Deconstructing Modi’s Agenda for Afghanistan

President Ashraf Ghani made an unexpected visit to India on the eve of Eid-ul Adha to meet Prime Minister Narendra Modi. After the meeting, Indian Prime Minister pledged an astounding one billion dollar in economic aid to Afghanistan. This strengthening of ties between the two countries is in a series of sequences that began with President Ghani’s vision of investing in regional cooperation rather than relying solely on the so called international community. But cozying up to India at such a critical era at the expense of jeopardizing relation with Pakistan is not a wise policy decision. Modi is no messiah and his agenda for Afghanistan must be critically assessed and cautiously approached.

Modi’s India is in the midst of economic progress and the steady growth of income to what might be called nationalist patriotic mobilization. Critics of Modi believe that in the last two years since he was elected Prime Minister, his stock of political capital has fallen considerably at home. It is increasingly becoming clear that his hyper-promises during the electoral campaign are no longer attainable, and a seemingly outright hawkish foreign policy can serve as a timely scapegoat for Modi and his party.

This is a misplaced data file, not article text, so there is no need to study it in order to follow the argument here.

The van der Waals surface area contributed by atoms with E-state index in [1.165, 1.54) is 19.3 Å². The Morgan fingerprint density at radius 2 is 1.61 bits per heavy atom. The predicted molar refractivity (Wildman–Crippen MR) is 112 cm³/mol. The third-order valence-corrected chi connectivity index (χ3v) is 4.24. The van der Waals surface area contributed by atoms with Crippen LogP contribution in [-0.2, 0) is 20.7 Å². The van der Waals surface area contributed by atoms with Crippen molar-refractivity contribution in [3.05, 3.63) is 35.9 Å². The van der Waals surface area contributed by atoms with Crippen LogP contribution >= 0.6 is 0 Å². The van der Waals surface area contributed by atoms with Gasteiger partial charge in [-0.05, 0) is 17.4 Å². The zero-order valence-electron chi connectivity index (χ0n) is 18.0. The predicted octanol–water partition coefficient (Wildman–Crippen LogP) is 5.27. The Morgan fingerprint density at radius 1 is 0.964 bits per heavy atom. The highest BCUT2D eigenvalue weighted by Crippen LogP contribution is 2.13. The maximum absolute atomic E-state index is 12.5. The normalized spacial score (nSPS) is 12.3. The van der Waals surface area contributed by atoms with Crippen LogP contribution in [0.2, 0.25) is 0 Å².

The critics argue that Modi’s India has been revealed to be at a depressing stage on which the demons of religious bigotry and hyper-nationalism hover unsleepingly over the vital debates of a society in transition. In the view of Chandrahas Choudhury, Hindu nationalism-an organized political force rooted in religious fanaticism is actually the spiritual parent of Bharatiya Janata Party which Modi first joined as a teenager. Hindu nationalism holds that Hinduism is the real unifying thread of the Indian past, and the Hindu way of life should continue to be the motor that stabilizes and drives the present.

Being hammered at home by his opponents, Modi tries to gain on his foreign policy, thus, India’s pivot East will redefine regional politics. Narendra Modi is thinking of an “Act East” policy, replacing the previous government’s “Look East” policy.  According to Modi, “Rapidly developing India and Association of Southeast Asian Nations (ASEAN) can be great partners for each other”. Speaking in November 2014 at the annual summit of the Association of Southeast Asian Nations, he said, “We are both keen to enhance our cooperation in advancing balance, peace, and stability in the region.” Given the stakes involved, he has chosen to manipulate Afghanistan as a podium to his own ends. For Modi, Afghanistan is an important part of ideological regional project against Pakistan, rooted in deeply held beliefs. Therefore, in a calculated approach on three occasions over Afghanistan case he has tried to provoke Afghanistan’s anti-Pakistan sentiments.